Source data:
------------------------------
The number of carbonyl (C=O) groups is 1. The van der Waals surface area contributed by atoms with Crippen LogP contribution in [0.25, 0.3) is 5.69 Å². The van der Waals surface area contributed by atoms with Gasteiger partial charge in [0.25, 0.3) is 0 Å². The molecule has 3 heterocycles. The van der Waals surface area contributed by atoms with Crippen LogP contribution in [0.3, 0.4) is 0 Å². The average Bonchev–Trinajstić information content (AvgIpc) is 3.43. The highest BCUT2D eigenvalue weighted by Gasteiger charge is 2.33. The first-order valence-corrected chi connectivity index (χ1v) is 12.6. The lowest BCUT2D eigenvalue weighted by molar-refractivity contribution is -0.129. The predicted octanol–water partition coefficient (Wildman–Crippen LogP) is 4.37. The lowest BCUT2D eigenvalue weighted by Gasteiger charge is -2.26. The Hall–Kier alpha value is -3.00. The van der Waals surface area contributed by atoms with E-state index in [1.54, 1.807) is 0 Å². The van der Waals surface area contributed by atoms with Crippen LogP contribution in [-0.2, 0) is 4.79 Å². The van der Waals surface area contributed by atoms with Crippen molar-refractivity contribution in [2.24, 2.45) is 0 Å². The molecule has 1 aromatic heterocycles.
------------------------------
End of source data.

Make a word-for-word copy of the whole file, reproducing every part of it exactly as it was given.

The number of carbonyl (C=O) groups is 1. The van der Waals surface area contributed by atoms with Crippen LogP contribution in [0.25, 0.3) is 5.69 Å². The van der Waals surface area contributed by atoms with Gasteiger partial charge in [0.25, 0.3) is 0 Å². The molecule has 3 heterocycles. The van der Waals surface area contributed by atoms with Crippen LogP contribution in [0.3, 0.4) is 0 Å². The average Bonchev–Trinajstić information content (AvgIpc) is 3.43. The highest BCUT2D eigenvalue weighted by Gasteiger charge is 2.33. The first-order valence-corrected chi connectivity index (χ1v) is 12.6. The lowest BCUT2D eigenvalue weighted by molar-refractivity contribution is -0.129. The predicted octanol–water partition coefficient (Wildman–Crippen LogP) is 4.37. The lowest BCUT2D eigenvalue weighted by Gasteiger charge is -2.26. The Hall–Kier alpha value is -3.00. The van der Waals surface area contributed by atoms with E-state index in [1.54, 1.807) is 0 Å². The van der Waals surface area contributed by atoms with Crippen LogP contribution in [-0.2, 0) is 4.79 Å². The van der Waals surface area contributed by atoms with Crippen molar-refractivity contribution in [2.24, 2.45) is 0 Å². The molecule has 1 aromatic heterocycles.